Common name: Hedge-woundwort. Créachtlus.
This population originates from Co Down. Irish Grid reference: J 572 496. This collection was kindly donated by management of the local National Trust property management in 2018. It is taken from an area of woodland that has not received wild flower seeds from afar in living knowledge and we are content it was a natural, native population.
Hardy rhizomatous perennial to 75cms. Long pinky-purple spikes of orchid like flowers on numerous single stems which also produce shorter side-flower spikes along the stem. The roots can grow up to 500m, making it prolific in hedgerow and woodland settings. Preferring moist, fertile soil – like a woodland floor, it tolerates shade well.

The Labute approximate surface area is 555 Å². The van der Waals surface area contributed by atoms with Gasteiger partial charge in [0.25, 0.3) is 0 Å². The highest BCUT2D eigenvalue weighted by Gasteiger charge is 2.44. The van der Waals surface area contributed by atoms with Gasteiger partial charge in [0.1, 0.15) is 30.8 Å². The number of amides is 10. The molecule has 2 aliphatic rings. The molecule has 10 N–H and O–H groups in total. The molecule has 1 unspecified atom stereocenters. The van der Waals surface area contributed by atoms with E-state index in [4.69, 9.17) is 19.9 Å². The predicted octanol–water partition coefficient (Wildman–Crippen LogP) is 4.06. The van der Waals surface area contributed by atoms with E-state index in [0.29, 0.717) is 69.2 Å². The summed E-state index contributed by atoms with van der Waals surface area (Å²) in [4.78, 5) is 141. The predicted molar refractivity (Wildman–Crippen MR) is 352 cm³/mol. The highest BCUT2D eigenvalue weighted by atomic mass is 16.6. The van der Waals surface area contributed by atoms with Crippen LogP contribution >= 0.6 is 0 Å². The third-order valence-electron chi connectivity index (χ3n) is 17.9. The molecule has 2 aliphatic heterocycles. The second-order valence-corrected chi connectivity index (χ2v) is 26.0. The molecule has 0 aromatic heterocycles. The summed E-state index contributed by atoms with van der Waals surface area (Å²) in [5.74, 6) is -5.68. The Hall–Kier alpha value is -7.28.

All kinds of insects, including bees, enjoy this plant, flowers late June into September providing a good source of nectar. Insects of the genus Lepidoptera have been recorded on Hedge Woundwort.
Does well in a hedgerow or woodland and once established will spread. It belongs to the mint family, propagating itself through seeds and root runners.
Sow March/April in trays. Prick out when large enough to handle. Plant out when large enough to cope with the environment you’re putting it into, usually around May. Be careful of drought, water in well and keep watered if it’s dry until the roots get a chance to down and out into the soil.
You can also sow in Aug/Sept, prick out into modules by Oct/Nov and overwintering. Plant out in April.
Has been used in traditional medicine, it has healing properties for wounds, but you guessed that already.
Avg contents: 150 seeds.
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